Independent and FREE - 2021 Best Online Publication

Vision-impaired mum sets no limits with challenge

Independent and FREE – 2021 Best Online Publication (Qld Country Press)

Vision-impaired mum sets no limits with challenge


Vision-impaired Aura mum Nicole Forbes-Hood sets no limits with her latest challenge

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Nicole Forbes-Hood has never let a vision impairment stop her living a “normal” life as she strives to put the ability back into disability daily.

Born with a rare genetic condition known as aniridia, Ms Forbes-Hood grew up challenging the perceptions of her limited vision, something she now advocates for her two teenage children.

“I was the first one in my family to have aniridia and my parents always brought me up to be as independent as possible and not let it stop me,” she says.

“I’ve led a pretty normal life. I haven’t been able to drive but have always got around on public transport or with the help of family and friends.”

The Aura resident’s children –  17-year-old son Cameron and 15-year-old daughter Chloe – both inherited the same condition.

“I want to set a good example for them to get out there and give anything a go.

“My daughter pushes those perception boundaries. She is an air cadet and she is a life saver at Kings Beach.”

Ms Forbes-Hood describes her vision like “looking through a foggy window” and says her condition has deteriorated in the past five years.

Forced to take a redundancy after unsuccessful eye surgery two years ago, Ms Forbes-Hood says ending a career in finance and superannuation left her feeling like she lost a part of her identity.

“Having to give up work was really tough on me. It was always like having to find my own identity again in some ways.

“We were building our house here in Aura so there were some positive things to focus on but there were times it was really tough.”

In 2020 her focus soon shifted to training for a charity hike up Mount Kilimanjaro for Guide Dogs.

With that event cancelled, she is now training for a seven-day charity trek through the rugged Larapinta Trail near Alice Springs this May.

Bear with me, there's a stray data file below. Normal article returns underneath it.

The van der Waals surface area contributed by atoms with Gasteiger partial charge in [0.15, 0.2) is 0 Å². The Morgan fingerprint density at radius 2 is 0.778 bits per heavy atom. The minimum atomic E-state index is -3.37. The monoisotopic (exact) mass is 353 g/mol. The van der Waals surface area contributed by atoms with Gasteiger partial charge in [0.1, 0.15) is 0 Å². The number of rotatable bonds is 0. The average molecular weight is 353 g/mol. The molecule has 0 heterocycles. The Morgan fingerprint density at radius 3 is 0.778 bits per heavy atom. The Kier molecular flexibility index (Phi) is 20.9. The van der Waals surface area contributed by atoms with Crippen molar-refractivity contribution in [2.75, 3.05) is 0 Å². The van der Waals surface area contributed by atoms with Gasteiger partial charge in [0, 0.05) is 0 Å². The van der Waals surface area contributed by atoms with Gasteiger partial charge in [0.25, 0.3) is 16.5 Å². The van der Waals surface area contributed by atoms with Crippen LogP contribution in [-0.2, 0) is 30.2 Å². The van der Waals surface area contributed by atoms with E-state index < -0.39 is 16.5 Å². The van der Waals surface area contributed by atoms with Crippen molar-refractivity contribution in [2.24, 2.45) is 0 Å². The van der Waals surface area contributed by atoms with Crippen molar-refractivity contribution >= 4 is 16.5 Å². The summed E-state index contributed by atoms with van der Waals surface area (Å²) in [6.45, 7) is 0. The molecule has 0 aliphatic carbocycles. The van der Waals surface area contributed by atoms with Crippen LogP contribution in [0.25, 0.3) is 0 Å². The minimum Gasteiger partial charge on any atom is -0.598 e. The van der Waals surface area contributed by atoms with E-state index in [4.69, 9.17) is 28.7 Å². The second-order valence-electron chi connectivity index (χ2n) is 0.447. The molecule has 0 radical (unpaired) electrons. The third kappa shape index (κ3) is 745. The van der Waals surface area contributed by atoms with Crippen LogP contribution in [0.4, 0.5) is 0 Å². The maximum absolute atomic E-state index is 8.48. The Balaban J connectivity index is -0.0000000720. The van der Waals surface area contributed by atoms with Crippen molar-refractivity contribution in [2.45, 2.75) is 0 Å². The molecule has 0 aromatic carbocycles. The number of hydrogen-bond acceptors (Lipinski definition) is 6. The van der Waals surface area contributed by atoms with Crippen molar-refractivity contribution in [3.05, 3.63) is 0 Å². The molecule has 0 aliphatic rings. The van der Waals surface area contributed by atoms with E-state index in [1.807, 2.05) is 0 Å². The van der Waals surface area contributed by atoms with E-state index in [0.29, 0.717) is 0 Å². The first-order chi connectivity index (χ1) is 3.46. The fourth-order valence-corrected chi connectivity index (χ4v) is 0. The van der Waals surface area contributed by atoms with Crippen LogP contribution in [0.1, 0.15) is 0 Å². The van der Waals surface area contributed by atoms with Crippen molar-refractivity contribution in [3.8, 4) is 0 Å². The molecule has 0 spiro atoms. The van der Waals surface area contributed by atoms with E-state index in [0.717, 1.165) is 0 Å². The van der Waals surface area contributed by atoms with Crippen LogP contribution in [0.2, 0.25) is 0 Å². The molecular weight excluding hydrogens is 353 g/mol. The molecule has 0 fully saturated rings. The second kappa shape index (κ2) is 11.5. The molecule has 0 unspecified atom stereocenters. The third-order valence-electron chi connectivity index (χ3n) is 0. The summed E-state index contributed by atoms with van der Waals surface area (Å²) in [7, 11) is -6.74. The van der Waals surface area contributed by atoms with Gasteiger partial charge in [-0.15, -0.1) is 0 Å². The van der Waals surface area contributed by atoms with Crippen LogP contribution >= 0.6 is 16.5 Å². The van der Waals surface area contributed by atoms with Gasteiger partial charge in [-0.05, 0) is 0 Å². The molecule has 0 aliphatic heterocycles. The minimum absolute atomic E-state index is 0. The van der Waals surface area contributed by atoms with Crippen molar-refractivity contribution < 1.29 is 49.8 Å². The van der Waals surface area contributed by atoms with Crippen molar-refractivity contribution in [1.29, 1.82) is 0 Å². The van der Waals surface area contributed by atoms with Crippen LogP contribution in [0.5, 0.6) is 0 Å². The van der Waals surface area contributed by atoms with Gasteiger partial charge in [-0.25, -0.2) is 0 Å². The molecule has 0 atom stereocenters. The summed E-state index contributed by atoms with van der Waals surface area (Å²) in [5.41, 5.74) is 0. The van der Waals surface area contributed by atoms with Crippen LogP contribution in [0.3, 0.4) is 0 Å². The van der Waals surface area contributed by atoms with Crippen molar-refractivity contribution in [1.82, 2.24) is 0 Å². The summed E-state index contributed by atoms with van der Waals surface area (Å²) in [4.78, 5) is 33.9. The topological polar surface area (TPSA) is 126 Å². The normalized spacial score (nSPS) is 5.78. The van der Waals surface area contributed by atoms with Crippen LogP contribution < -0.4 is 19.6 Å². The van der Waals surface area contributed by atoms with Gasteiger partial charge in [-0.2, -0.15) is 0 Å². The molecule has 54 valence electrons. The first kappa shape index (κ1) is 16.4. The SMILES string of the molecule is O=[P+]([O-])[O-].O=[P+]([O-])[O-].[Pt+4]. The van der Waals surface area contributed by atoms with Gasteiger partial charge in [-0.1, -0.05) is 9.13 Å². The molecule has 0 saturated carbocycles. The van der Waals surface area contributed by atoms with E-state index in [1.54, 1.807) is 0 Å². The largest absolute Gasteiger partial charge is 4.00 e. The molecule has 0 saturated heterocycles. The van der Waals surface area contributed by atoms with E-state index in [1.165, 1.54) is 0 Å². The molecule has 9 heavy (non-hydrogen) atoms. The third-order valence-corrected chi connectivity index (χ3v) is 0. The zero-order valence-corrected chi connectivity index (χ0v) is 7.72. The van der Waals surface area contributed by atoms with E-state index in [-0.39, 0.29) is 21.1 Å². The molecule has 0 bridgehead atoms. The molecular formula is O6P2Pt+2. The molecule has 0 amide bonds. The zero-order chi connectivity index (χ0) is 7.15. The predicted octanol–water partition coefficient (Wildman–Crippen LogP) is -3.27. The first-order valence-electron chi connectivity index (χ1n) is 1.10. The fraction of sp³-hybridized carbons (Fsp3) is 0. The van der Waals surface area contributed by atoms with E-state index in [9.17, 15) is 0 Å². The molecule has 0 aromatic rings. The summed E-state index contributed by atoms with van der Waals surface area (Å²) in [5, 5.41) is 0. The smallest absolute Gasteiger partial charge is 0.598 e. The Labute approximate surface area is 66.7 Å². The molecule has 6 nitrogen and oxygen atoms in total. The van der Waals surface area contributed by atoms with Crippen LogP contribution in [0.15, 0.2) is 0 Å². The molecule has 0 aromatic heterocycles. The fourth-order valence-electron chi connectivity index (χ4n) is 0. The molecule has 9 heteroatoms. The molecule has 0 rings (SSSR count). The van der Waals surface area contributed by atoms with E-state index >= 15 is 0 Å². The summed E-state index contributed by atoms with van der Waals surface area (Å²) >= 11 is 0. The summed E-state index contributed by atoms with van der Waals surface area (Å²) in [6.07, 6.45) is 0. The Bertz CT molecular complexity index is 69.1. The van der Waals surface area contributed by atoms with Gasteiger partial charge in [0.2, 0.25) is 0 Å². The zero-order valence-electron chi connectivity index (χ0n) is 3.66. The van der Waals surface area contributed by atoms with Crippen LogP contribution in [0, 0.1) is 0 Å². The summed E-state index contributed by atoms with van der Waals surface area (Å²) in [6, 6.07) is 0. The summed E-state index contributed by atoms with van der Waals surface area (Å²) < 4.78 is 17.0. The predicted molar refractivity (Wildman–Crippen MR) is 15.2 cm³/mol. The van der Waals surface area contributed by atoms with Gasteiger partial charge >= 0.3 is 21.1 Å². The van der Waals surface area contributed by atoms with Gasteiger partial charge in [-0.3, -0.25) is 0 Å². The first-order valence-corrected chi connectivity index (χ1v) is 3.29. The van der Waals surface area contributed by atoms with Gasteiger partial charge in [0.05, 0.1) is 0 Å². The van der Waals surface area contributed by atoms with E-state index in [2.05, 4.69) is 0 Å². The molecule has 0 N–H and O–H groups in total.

“Larapinta is known as one of Australia’s premier walking trails and is quite renowned for its ruggedness and its very rocky and steep conditions,” she says.

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“Also being in the Northern Territory you are exposed to extreme weather conditions and the sun.”

Ms Forbes-Hood says the 63.3-kilomtere trek will be physically and mentally challenging.

“It’s a pretty tough trek for anyone but someone who is legally blind with only a small amount of functional vision and pretty much no depth perception, I know that it is going to be a really tough challenge for me and I’m going to have to dig deep and use all of my senses.”

Ms Forbes-Hood’s husband, Manaia, will act as a guide.

“I wouldn’t be able to do this trek without a support person,” she says. “He hasn’t done anything quite like this either so he will definitely be out of his comfort zone as well.

To prepare, Ms Forbes-Hood is working with a personal trainer, doing Pilates and walking Noosa National Park or Mount Ngungun to familiarise herself with a rocky underfoot.

She says her confidence is also improving since receiving her own sight dog, Oskar, nine months ago.

“Now with the dog I can get out and walk with my head high, whereas before I would be very slow and walk with my head down.

“He has given me that independence and confidence back.”

Ms Forbes-Hood’s fundraising goal is $3500 but she says to breed, raise and train one guide dog alone can cost up to $50,000. To help her cause visit